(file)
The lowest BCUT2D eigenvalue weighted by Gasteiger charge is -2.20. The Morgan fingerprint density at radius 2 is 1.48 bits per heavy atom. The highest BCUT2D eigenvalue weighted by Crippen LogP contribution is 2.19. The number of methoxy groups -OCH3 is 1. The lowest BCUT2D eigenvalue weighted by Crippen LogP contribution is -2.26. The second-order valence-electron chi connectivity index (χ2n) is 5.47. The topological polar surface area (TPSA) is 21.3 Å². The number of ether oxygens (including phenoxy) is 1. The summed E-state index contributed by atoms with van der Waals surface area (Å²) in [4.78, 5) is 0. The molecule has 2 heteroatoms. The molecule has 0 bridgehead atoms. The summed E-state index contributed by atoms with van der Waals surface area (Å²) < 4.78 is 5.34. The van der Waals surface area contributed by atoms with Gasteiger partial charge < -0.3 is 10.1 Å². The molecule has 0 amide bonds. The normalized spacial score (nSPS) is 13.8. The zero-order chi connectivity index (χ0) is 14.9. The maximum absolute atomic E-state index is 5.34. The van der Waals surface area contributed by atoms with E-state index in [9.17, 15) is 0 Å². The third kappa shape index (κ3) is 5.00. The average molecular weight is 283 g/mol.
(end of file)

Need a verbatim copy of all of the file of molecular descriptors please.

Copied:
The lowest BCUT2D eigenvalue weighted by Gasteiger charge is -2.20. The Morgan fingerprint density at radius 2 is 1.48 bits per heavy atom. The highest BCUT2D eigenvalue weighted by Crippen LogP contribution is 2.19. The number of methoxy groups -OCH3 is 1. The lowest BCUT2D eigenvalue weighted by Crippen LogP contribution is -2.26. The second-order valence-electron chi connectivity index (χ2n) is 5.47. The topological polar surface area (TPSA) is 21.3 Å². The number of ether oxygens (including phenoxy) is 1. The summed E-state index contributed by atoms with van der Waals surface area (Å²) in [4.78, 5) is 0. The molecule has 2 heteroatoms. The molecule has 0 bridgehead atoms. The summed E-state index contributed by atoms with van der Waals surface area (Å²) < 4.78 is 5.34. The van der Waals surface area contributed by atoms with Gasteiger partial charge < -0.3 is 10.1 Å². The molecule has 0 amide bonds. The normalized spacial score (nSPS) is 13.8. The zero-order chi connectivity index (χ0) is 14.9. The maximum absolute atomic E-state index is 5.34. The van der Waals surface area contributed by atoms with E-state index in [9.17, 15) is 0 Å². The third kappa shape index (κ3) is 5.00. The average molecular weight is 283 g/mol.